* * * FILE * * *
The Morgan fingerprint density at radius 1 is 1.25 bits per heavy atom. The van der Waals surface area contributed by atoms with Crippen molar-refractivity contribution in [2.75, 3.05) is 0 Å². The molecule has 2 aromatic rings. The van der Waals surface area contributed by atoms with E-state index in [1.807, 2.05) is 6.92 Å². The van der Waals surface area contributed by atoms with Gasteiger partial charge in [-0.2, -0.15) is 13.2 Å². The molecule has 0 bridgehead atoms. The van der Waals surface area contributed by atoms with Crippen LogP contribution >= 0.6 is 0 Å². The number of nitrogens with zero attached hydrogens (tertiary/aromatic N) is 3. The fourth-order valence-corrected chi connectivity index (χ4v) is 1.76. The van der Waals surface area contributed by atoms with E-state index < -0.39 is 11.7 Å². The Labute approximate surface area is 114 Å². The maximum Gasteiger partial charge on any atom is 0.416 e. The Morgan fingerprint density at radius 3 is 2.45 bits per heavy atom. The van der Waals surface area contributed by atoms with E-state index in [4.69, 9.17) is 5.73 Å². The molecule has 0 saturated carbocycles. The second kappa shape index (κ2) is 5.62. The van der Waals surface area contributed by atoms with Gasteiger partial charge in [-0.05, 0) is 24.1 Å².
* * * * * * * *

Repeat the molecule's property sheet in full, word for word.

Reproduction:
The Morgan fingerprint density at radius 1 is 1.25 bits per heavy atom. The van der Waals surface area contributed by atoms with Crippen molar-refractivity contribution in [2.75, 3.05) is 0 Å². The molecule has 2 aromatic rings. The van der Waals surface area contributed by atoms with E-state index in [1.807, 2.05) is 6.92 Å². The van der Waals surface area contributed by atoms with Gasteiger partial charge in [-0.2, -0.15) is 13.2 Å². The molecule has 0 bridgehead atoms. The van der Waals surface area contributed by atoms with Crippen LogP contribution >= 0.6 is 0 Å². The number of nitrogens with zero attached hydrogens (tertiary/aromatic N) is 3. The fourth-order valence-corrected chi connectivity index (χ4v) is 1.76. The van der Waals surface area contributed by atoms with E-state index < -0.39 is 11.7 Å². The Labute approximate surface area is 114 Å². The maximum Gasteiger partial charge on any atom is 0.416 e. The Morgan fingerprint density at radius 3 is 2.45 bits per heavy atom. The van der Waals surface area contributed by atoms with E-state index in [4.69, 9.17) is 5.73 Å². The molecule has 0 saturated carbocycles. The second kappa shape index (κ2) is 5.62. The van der Waals surface area contributed by atoms with Gasteiger partial charge in [-0.05, 0) is 24.1 Å².